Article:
I read Paper or Plastic
, by Daniel Imhoff, very quickly, at the request of our thrift store manager who wants the staff to have a chance at it too.
The book is almost fifteen years old, and it's showing its age somewhat but still worth looking at. It's one of a series of three books, and this one is, very specifically, about the issue of packaging, large and small, including shipping packaging such as pallets. What is our burgeoning need for packaging stealing from the earth, and how in the world will we put it back? It reminded me of a rude meme misquoting The Lorax: "I am the Lorax, I speak for the trees; litter again, and I'll break your (expletive) knees." But is anger all we can offer?
The message that came across from the book was not so much about the ins and outs of whether paper or plastic packaging can be recycled better, but the huge amount of resources they both demand in the first place. These days everybody knows that plastic is bad bad bad; but the truth is that paper (and wood and cardboard) hurts too. The Lorax speaking for the trees has more to worry about than litter; and that's just the packaging
, we're not even talking about products
. Imhoff does point out how much primary packaging relates to the thing inside it, or the amount of product demanded in one package. If people didn't think they required cup-sized amounts of yogurt, for example, then the recyclability of small plastic yogurt cups wouldn't be an issue. Or you can look at the problem more as the sheer amount of stuff that gets made and needs packaging. A thousand pairs of shoes need a thousand sets of boxes or wraps or hang-tags. If everyone bought fewer shoes in the first place, there would (obviously) be fewer trimmings to dispose of.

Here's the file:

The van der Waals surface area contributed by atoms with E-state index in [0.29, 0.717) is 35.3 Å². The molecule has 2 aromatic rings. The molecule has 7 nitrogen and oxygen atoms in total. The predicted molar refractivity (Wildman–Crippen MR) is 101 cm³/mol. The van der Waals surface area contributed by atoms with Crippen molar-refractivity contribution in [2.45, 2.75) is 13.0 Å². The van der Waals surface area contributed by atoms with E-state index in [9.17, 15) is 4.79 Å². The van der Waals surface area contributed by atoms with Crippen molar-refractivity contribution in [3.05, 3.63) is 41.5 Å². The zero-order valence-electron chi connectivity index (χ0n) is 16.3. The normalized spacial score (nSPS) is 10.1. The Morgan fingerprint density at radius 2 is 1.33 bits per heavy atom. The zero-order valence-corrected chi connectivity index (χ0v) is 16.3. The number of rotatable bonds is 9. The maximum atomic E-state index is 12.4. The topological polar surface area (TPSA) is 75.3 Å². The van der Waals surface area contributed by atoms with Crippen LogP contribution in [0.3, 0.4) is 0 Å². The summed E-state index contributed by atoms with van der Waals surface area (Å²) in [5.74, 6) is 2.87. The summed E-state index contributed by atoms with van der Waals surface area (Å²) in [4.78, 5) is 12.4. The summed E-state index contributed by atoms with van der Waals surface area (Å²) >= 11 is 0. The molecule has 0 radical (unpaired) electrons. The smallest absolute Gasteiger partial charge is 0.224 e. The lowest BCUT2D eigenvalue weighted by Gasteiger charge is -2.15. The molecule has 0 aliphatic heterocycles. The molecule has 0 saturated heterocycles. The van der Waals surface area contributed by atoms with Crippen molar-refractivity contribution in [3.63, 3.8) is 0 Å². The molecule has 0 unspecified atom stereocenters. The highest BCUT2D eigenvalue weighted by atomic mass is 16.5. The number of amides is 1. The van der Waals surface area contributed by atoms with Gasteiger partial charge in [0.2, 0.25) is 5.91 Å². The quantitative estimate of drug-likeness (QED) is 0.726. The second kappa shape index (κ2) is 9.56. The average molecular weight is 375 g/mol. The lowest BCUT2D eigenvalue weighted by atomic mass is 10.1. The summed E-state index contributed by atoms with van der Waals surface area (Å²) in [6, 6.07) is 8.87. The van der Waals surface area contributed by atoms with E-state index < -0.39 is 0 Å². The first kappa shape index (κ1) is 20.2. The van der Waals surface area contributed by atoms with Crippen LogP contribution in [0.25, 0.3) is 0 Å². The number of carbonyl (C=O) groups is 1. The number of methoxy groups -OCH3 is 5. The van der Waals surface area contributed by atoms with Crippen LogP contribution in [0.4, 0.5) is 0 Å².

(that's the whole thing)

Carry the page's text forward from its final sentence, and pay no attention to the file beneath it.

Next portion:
But how can we fight back against over-packaging caused by over-production? First and most obviously, to make do, or make do longer, with the thing we have instead of buying something else. Intentional contentment will save us from a certain amount of Loraxian knee-breaking.
Thrift stores (yes, I made the connection). Yard sales, rummage sales, buying used goods locally through online ads. Swapping and borrowing. Upcycling stuff. You get double points for anything that is both pre-used and
that doesn't come in a box or bag you can't easily re-use (compostable is okay).
More ways to avoid packaging, and maybe save money too:
growing food. Making things at home that otherwise come in a package, like cookies or yogurt, as long as the ingredients don't produce even more packages. Buying things in person from local makers. Shopping at bulk stores and produce markets that let you re-use containers. Buying big sacks of things if it works for you. (We used to buy oatmeal and beans that way, through a buying co-op).
And yes, buying less overall
. Sharing things among more people. Renting things you'll need only briefly. Having gift-free parties and swag-free meetings. In some ways, that could be more important than worrying about whether it's paper or plastic. Because our houses and apartments and storage units and closets and backpacks are packaging too.
Save some packaging. Save some trees. Save some knees.